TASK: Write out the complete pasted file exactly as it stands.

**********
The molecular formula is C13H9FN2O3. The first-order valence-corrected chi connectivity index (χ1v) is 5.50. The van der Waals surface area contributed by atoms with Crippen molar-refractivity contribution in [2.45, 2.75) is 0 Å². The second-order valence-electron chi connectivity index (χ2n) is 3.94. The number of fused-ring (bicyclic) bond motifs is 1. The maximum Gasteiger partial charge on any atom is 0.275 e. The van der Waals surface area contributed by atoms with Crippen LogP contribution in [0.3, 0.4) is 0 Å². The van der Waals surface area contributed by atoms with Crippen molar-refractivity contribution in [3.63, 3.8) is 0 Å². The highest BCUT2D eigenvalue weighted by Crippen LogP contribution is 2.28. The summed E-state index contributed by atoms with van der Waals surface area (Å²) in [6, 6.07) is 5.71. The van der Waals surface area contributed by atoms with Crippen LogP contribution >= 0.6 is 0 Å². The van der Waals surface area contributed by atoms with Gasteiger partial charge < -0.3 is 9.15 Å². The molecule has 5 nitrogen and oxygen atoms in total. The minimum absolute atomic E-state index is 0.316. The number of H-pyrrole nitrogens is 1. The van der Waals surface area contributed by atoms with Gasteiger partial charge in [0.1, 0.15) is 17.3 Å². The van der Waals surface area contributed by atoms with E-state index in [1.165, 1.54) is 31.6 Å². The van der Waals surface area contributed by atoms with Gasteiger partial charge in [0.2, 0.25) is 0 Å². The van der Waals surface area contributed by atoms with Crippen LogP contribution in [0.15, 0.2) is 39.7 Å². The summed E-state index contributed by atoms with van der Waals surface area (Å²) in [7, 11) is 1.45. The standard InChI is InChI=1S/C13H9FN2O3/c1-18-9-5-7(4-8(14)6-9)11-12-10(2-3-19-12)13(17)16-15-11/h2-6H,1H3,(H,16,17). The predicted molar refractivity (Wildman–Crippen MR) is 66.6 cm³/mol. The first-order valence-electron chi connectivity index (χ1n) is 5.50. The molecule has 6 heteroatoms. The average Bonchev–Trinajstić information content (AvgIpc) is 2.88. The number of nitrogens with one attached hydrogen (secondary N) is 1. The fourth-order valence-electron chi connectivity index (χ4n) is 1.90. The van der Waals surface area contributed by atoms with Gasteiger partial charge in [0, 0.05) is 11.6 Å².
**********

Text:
The molecular formula is C13H9FN2O3. The first-order valence-corrected chi connectivity index (χ1v) is 5.50. The van der Waals surface area contributed by atoms with Crippen molar-refractivity contribution in [2.45, 2.75) is 0 Å². The second-order valence-electron chi connectivity index (χ2n) is 3.94. The number of fused-ring (bicyclic) bond motifs is 1. The maximum Gasteiger partial charge on any atom is 0.275 e. The van der Waals surface area contributed by atoms with Crippen LogP contribution in [0.3, 0.4) is 0 Å². The van der Waals surface area contributed by atoms with Crippen molar-refractivity contribution in [3.63, 3.8) is 0 Å². The highest BCUT2D eigenvalue weighted by Crippen LogP contribution is 2.28. The summed E-state index contributed by atoms with van der Waals surface area (Å²) in [6, 6.07) is 5.71. The van der Waals surface area contributed by atoms with Crippen LogP contribution >= 0.6 is 0 Å². The van der Waals surface area contributed by atoms with Gasteiger partial charge < -0.3 is 9.15 Å². The molecule has 5 nitrogen and oxygen atoms in total. The minimum absolute atomic E-state index is 0.316. The number of H-pyrrole nitrogens is 1. The van der Waals surface area contributed by atoms with Gasteiger partial charge in [0.1, 0.15) is 17.3 Å². The van der Waals surface area contributed by atoms with E-state index in [1.165, 1.54) is 31.6 Å². The van der Waals surface area contributed by atoms with Gasteiger partial charge in [0.2, 0.25) is 0 Å². The van der Waals surface area contributed by atoms with Crippen LogP contribution in [0.15, 0.2) is 39.7 Å². The summed E-state index contributed by atoms with van der Waals surface area (Å²) in [7, 11) is 1.45. The standard InChI is InChI=1S/C13H9FN2O3/c1-18-9-5-7(4-8(14)6-9)11-12-10(2-3-19-12)13(17)16-15-11/h2-6H,1H3,(H,16,17). The predicted molar refractivity (Wildman–Crippen MR) is 66.6 cm³/mol. The first-order valence-electron chi connectivity index (χ1n) is 5.50. The molecule has 6 heteroatoms. The average Bonchev–Trinajstić information content (AvgIpc) is 2.88. The number of nitrogens with one attached hydrogen (secondary N) is 1. The fourth-order valence-electron chi connectivity index (χ4n) is 1.90. The van der Waals surface area contributed by atoms with Gasteiger partial charge in [0, 0.05) is 11.6 Å².